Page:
Did you miss a session from GamesBeat Summit Next 2022? All sessions are now available for viewing in our on-demand library. Click here to start watching.
Sony today officially entered a new phase in the lifespan of the PlayStation 3 console by touting the PlayStation Move, a wireless motion-controlled device that rivals Nintendo’s Wiimote and Microsoft’s upcoming Project Natal.
Introduced at E3 2009 with the working title the PlayStation Wand, the PlayStation Move resembles a light-weight microphone with a colored crown. The PS3 manufacturer, which revealed the device at the Concourse Exhibition Center in downtown San Francisco, Ca., says it provides intuitive and accurate 1:1 response, and showed nine playable games that utilized the Move in a variety of ways ranging from the military shooter SOCOM 4 to sports, fighting, fantasy, party, and painting games.
The first Move package, due this fall for less than $100, consists of a Move controller, the PlayStation Eye, and a game (to be announced). Additional packages are in development from a single Move controller to an “uber package” that bundles in the Move, the PlayStation Eye, and the PlayStation 3. An additional device, temporarily called the PlayStation Sub-Controller, which was used to demo SOCOM 4, will be sold separately.
Sony is betting the wireless motion controller will widen the base of the $299 Blu-ray player by appealing to families, older men and women and, interestingly, hardcore gamers. Sony countered market leader Nintendo with its Motion Controller Plus add-on, which last year completed the promise of the original Wiimote.
“Nintendo has done an excellent job at broadening the game market, and we think that’s great news,” said Peter Dille, senior vice president of marketing and PlayStation Network. “We’d like to think the PlayStation Move is the next generation of motion gaming, and we see it and the PS3 as a national destination for families that have the Wii.”
Originally developed internally in North America (with input from multiple arms of Sony’s international teams), The PlayStation Move is a wand crowned with a colored ball that picks up and reflects motion then picked up by the PlayStation Eye, a web-based camera device. On the surface, the Move appears to solve the loose controls of the original Nintendo Wiimote by providing more accurate response and controls, but also by enabling several games to use two Move controllers simultaneously.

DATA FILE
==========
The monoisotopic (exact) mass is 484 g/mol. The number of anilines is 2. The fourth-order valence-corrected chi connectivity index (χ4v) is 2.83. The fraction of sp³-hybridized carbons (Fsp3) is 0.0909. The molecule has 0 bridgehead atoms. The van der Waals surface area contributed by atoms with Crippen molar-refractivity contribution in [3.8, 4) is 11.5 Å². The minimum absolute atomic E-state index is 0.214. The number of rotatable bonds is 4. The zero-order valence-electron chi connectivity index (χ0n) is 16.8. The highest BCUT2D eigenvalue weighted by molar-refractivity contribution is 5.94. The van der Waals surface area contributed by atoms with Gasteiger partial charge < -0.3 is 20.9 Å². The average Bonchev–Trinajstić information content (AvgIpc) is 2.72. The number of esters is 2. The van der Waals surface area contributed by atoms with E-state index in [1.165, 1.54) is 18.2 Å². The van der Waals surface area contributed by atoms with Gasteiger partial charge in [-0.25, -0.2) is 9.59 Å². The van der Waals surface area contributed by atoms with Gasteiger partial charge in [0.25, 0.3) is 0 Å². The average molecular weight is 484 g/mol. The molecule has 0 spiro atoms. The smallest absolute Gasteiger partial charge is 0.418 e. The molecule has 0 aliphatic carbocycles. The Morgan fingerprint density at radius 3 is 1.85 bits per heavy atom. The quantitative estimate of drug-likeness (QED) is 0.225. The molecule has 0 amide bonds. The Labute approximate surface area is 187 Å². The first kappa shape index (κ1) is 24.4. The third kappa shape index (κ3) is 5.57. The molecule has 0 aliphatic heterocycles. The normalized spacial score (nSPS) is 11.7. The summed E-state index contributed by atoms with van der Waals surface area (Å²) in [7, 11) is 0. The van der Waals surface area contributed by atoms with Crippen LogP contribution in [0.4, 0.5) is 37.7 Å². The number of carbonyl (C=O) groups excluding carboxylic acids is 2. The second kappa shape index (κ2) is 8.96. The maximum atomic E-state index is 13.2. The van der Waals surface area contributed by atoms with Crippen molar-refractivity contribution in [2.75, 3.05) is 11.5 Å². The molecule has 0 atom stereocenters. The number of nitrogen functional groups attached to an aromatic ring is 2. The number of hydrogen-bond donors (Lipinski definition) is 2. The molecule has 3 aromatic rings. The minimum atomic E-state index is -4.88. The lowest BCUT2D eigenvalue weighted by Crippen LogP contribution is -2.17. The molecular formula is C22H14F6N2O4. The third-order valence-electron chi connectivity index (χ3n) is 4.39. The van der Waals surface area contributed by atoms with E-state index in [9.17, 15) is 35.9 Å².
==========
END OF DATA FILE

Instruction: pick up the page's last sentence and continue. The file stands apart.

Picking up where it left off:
Sony demoed a street fighting game called Motion Fighter (working title) pitting two street thugs in a fist fight. Players hold a controller in each hand and combine jabs, uppercuts, and brawling moves like a headlock to defeat the other player.
“The PlayStation Move has the potential to breath new life into old game genres, and create new gameplay experiences we have never dreamed of,” said Dille.
In a demo room after the presentation, Sony demoed nine games: Sports Champions: Gladiator, TV Superstars, EyePet, Brunswick Bowling, SOCOM 4, The Shoot: Robot Rebellion, an untitled drawing game, Move Party, and Motion Fighter (working title).
The actual accuracy of the Move controller varied game by game. Motion Fighter was only 20 percent complete and didn’t pick up every move and felt sluggish. But the good looking game has potential to be one of the better games in the lineup. “The software tools for the Move controller are really easy for developers to understand,” said Dille, who referred to the 12 major publishers–from EA and Activision to THQ, Namco, and Square Enix. “I saw Motion Fighter two months ago and then saw it a month ago and it made a 100 percent turnaround in playability. All of these games have until this fall to be developed, so we’re in good shape.”
The full list of publishers officially developing games to use the PlayStation Move include EA, Activision, THQ, Disney, Crave, Capcom, Warner Brothers, Namco, Square Enix, Sega, Ubisoft, Konami, and KOIE Tecmo.
The games farthest along were Sports Champions Table Tennis, a ping pong game that boasted a variety of subtle slices, uppercuts, and overhead slams, EyePet, a kids game featuring a cute monkey creature with which players could interact, and Sports Champions: Gladiator, a one-on-one sword fighting game featuring hammer-, sword-, and shield wielding fantasy characters.
GamesBeat's creed when covering the game industry is "where passion meets business." What does this mean? We want to tell you how the news matters to you -- not just as a decision-maker at a game studio, but also as a fan of games. Whether you read our articles, listen to our podcasts, or watch our videos, GamesBeat will help you learn about the industry and enjoy engaging with it. Discover our Briefings.